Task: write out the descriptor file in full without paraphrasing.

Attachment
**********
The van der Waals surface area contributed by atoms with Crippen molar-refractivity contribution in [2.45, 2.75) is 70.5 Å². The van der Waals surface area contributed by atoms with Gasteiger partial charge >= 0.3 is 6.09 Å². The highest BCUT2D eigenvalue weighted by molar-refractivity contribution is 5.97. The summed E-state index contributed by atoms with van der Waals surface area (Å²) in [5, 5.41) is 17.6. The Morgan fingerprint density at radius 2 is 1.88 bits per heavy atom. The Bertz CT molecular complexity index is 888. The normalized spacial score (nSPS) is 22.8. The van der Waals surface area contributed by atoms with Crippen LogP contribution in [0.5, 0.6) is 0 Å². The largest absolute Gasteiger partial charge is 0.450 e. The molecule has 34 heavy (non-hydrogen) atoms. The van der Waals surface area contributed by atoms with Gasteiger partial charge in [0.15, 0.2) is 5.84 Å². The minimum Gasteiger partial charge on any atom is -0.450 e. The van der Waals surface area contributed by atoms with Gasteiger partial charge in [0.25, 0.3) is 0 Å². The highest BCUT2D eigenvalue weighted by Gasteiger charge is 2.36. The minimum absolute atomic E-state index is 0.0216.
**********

The van der Waals surface area contributed by atoms with Crippen molar-refractivity contribution in [2.45, 2.75) is 70.5 Å². The van der Waals surface area contributed by atoms with Gasteiger partial charge >= 0.3 is 6.09 Å². The highest BCUT2D eigenvalue weighted by molar-refractivity contribution is 5.97. The summed E-state index contributed by atoms with van der Waals surface area (Å²) in [5, 5.41) is 17.6. The Morgan fingerprint density at radius 2 is 1.88 bits per heavy atom. The Bertz CT molecular complexity index is 888. The normalized spacial score (nSPS) is 22.8. The van der Waals surface area contributed by atoms with Crippen LogP contribution in [0.5, 0.6) is 0 Å². The largest absolute Gasteiger partial charge is 0.450 e. The molecule has 34 heavy (non-hydrogen) atoms. The van der Waals surface area contributed by atoms with Gasteiger partial charge in [0.15, 0.2) is 5.84 Å². The minimum Gasteiger partial charge on any atom is -0.450 e. The van der Waals surface area contributed by atoms with Gasteiger partial charge in [0.25, 0.3) is 0 Å². The highest BCUT2D eigenvalue weighted by Gasteiger charge is 2.36. The minimum absolute atomic E-state index is 0.0216.